News roundup: Broome’s transition committees get to work … Flood grants could reach homeowners by the spring … US to become net exporter of energy in next 15 years

    On the job: Meetings are underway for Mayor Sharon Weston Broome’s 21 transition committees, which have been tasked with gathering information and recommending policy for her new administration. According to a news release, the public works committee has met with the six department of heads of the city-parish’s Public Works Department to discuss that department’s challenges and efficiencies. A committee tasked with gathering information about flood recovery also held several meetings, as has a committee charged with learning about economic development in the city-parish. The transition meetings are closed to the public. Broome also met with the co-chairs of the committees on Thursday. A comprehensive report and public debriefing from each committee will take place on Jan. 31.

    Trickling down: Gov. John Bel Edwards and the Restore Louisiana Task Force members will officially announce their plans to spend $1.6 billion Congress appropriated so far for the March and August floods during the committee’s meeting at 1 p.m. today in Livingston Parish, The USA Today Network of Louisiana reports. The plan will for the first appropriation of $438 million then will be sent to the feds for approval. That money will be allocated to 4,000 homeowners who are low- to moderate-income victims, elderly or disabled and don’t have flood insurance. The money could reach those homeowners by April or May. Other homeowners will likely have to wait until after April to receive grants from the second appropriation of $1.2 billion, of which there will be fewer restrictions. No grants will be provided to victims who had flood insurance. Read the full story.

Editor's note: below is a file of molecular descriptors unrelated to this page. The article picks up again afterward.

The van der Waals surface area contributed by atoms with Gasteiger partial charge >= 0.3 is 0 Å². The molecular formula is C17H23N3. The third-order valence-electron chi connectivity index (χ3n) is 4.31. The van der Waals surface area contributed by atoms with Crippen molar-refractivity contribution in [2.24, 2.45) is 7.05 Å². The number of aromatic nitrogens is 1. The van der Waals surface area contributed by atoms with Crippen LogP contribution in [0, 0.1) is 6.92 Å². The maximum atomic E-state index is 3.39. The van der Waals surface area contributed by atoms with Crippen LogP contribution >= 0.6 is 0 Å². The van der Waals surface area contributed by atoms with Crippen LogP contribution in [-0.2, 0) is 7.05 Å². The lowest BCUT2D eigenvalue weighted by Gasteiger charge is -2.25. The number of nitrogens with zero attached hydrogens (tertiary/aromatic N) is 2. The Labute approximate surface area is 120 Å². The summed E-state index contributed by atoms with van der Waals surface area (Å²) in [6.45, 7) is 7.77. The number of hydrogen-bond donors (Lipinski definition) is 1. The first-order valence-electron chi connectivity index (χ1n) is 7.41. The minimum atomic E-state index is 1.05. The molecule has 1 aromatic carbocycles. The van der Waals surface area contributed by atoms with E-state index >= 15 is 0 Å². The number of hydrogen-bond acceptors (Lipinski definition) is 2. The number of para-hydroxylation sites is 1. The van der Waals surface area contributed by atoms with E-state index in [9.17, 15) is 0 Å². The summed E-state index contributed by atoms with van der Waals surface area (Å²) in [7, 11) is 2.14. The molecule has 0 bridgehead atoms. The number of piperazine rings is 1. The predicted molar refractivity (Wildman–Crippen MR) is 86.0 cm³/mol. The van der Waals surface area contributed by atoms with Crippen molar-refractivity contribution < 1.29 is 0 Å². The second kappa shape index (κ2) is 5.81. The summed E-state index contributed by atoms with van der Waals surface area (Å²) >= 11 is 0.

Shipping it out: The United States will become a net exporter of energy within the next 15 years under most scenarios examined by the U.S. Department of Energy, reports. The department’s Annual Energy Outlook 2017, released Thursday, presents updated projections for U.S. energy markets through 2050 based on eight scenarios. The report is the first time that the department has published projections through 2050. In most of the scenarios, however, U.S. production declines in the 2030s, which slows or reverses projected growth in net energy exports. According to the report, petroleum liquid imports will likely fall and natural gas exports should rise. The country’s rich shale fields and technological advances will combine to produce oil and gas at lower prices. If oil prices also rise, oil companies will boost production even as the high prices tamp down domestic consumption, “enabling the most rapid transition to net exporter status,” the report says. Read the full story. 

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